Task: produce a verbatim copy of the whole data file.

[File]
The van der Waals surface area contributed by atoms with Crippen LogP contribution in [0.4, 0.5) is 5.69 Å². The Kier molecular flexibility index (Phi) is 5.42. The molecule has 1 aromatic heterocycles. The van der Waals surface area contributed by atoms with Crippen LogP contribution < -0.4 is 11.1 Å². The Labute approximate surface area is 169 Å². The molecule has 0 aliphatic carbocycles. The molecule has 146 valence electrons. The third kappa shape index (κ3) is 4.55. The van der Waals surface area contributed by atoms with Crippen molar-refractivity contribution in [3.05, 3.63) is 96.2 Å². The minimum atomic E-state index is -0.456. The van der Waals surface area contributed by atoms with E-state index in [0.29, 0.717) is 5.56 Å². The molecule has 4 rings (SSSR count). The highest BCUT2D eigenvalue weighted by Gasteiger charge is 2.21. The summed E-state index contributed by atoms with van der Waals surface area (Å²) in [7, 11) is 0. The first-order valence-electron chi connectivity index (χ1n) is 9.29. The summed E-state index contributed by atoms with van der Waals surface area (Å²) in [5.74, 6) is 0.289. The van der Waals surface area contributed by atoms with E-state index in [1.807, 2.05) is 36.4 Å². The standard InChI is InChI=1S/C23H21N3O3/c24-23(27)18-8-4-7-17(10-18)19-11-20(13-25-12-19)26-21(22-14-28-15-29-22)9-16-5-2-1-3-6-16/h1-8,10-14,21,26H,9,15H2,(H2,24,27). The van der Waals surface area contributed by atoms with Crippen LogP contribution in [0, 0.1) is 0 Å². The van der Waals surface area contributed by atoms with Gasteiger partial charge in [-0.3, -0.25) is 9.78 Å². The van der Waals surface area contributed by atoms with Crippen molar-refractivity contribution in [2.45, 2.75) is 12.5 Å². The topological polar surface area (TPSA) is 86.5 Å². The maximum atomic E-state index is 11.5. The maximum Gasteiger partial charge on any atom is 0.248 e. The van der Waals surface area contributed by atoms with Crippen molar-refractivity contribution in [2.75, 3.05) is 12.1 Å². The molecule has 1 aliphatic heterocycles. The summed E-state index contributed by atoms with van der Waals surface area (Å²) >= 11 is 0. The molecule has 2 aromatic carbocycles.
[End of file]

The van der Waals surface area contributed by atoms with Crippen LogP contribution in [0.4, 0.5) is 5.69 Å². The Kier molecular flexibility index (Phi) is 5.42. The molecule has 1 aromatic heterocycles. The van der Waals surface area contributed by atoms with Crippen LogP contribution < -0.4 is 11.1 Å². The Labute approximate surface area is 169 Å². The molecule has 0 aliphatic carbocycles. The molecule has 146 valence electrons. The third kappa shape index (κ3) is 4.55. The van der Waals surface area contributed by atoms with Crippen molar-refractivity contribution in [3.05, 3.63) is 96.2 Å². The minimum atomic E-state index is -0.456. The van der Waals surface area contributed by atoms with E-state index in [0.29, 0.717) is 5.56 Å². The molecule has 4 rings (SSSR count). The highest BCUT2D eigenvalue weighted by Gasteiger charge is 2.21. The summed E-state index contributed by atoms with van der Waals surface area (Å²) in [7, 11) is 0. The first-order valence-electron chi connectivity index (χ1n) is 9.29. The summed E-state index contributed by atoms with van der Waals surface area (Å²) in [5.74, 6) is 0.289. The van der Waals surface area contributed by atoms with E-state index in [1.807, 2.05) is 36.4 Å². The standard InChI is InChI=1S/C23H21N3O3/c24-23(27)18-8-4-7-17(10-18)19-11-20(13-25-12-19)26-21(22-14-28-15-29-22)9-16-5-2-1-3-6-16/h1-8,10-14,21,26H,9,15H2,(H2,24,27). The van der Waals surface area contributed by atoms with Crippen LogP contribution in [0, 0.1) is 0 Å². The van der Waals surface area contributed by atoms with Gasteiger partial charge in [-0.3, -0.25) is 9.78 Å². The van der Waals surface area contributed by atoms with Crippen molar-refractivity contribution in [2.45, 2.75) is 12.5 Å². The topological polar surface area (TPSA) is 86.5 Å². The maximum atomic E-state index is 11.5. The maximum Gasteiger partial charge on any atom is 0.248 e. The van der Waals surface area contributed by atoms with Crippen molar-refractivity contribution in [2.75, 3.05) is 12.1 Å². The molecule has 1 aliphatic heterocycles. The summed E-state index contributed by atoms with van der Waals surface area (Å²) >= 11 is 0. The molecule has 2 aromatic carbocycles.